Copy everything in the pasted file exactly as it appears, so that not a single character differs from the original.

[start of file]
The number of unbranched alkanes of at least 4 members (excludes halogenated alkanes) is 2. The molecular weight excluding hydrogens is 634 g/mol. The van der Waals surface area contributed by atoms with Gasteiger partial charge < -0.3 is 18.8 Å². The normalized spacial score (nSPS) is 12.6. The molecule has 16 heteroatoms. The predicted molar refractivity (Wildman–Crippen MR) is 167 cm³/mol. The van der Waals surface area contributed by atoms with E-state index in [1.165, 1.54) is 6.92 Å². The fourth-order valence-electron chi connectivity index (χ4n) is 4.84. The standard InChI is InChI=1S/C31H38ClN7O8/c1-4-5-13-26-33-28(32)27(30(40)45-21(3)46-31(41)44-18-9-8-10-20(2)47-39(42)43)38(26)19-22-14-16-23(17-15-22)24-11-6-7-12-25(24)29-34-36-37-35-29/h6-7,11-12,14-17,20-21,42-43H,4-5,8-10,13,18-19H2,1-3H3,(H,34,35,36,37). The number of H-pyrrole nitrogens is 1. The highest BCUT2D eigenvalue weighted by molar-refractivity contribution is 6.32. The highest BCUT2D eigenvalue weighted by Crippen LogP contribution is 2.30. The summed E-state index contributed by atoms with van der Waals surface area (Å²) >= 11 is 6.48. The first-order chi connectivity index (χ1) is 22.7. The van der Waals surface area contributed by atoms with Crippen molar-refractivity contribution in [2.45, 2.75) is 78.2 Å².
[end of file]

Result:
The number of unbranched alkanes of at least 4 members (excludes halogenated alkanes) is 2. The molecular weight excluding hydrogens is 634 g/mol. The van der Waals surface area contributed by atoms with Gasteiger partial charge < -0.3 is 18.8 Å². The normalized spacial score (nSPS) is 12.6. The molecule has 16 heteroatoms. The predicted molar refractivity (Wildman–Crippen MR) is 167 cm³/mol. The van der Waals surface area contributed by atoms with E-state index in [1.165, 1.54) is 6.92 Å². The fourth-order valence-electron chi connectivity index (χ4n) is 4.84. The standard InChI is InChI=1S/C31H38ClN7O8/c1-4-5-13-26-33-28(32)27(30(40)45-21(3)46-31(41)44-18-9-8-10-20(2)47-39(42)43)38(26)19-22-14-16-23(17-15-22)24-11-6-7-12-25(24)29-34-36-37-35-29/h6-7,11-12,14-17,20-21,42-43H,4-5,8-10,13,18-19H2,1-3H3,(H,34,35,36,37). The number of H-pyrrole nitrogens is 1. The highest BCUT2D eigenvalue weighted by molar-refractivity contribution is 6.32. The highest BCUT2D eigenvalue weighted by Crippen LogP contribution is 2.30. The summed E-state index contributed by atoms with van der Waals surface area (Å²) >= 11 is 6.48. The first-order chi connectivity index (χ1) is 22.7. The van der Waals surface area contributed by atoms with Crippen molar-refractivity contribution in [2.45, 2.75) is 78.2 Å².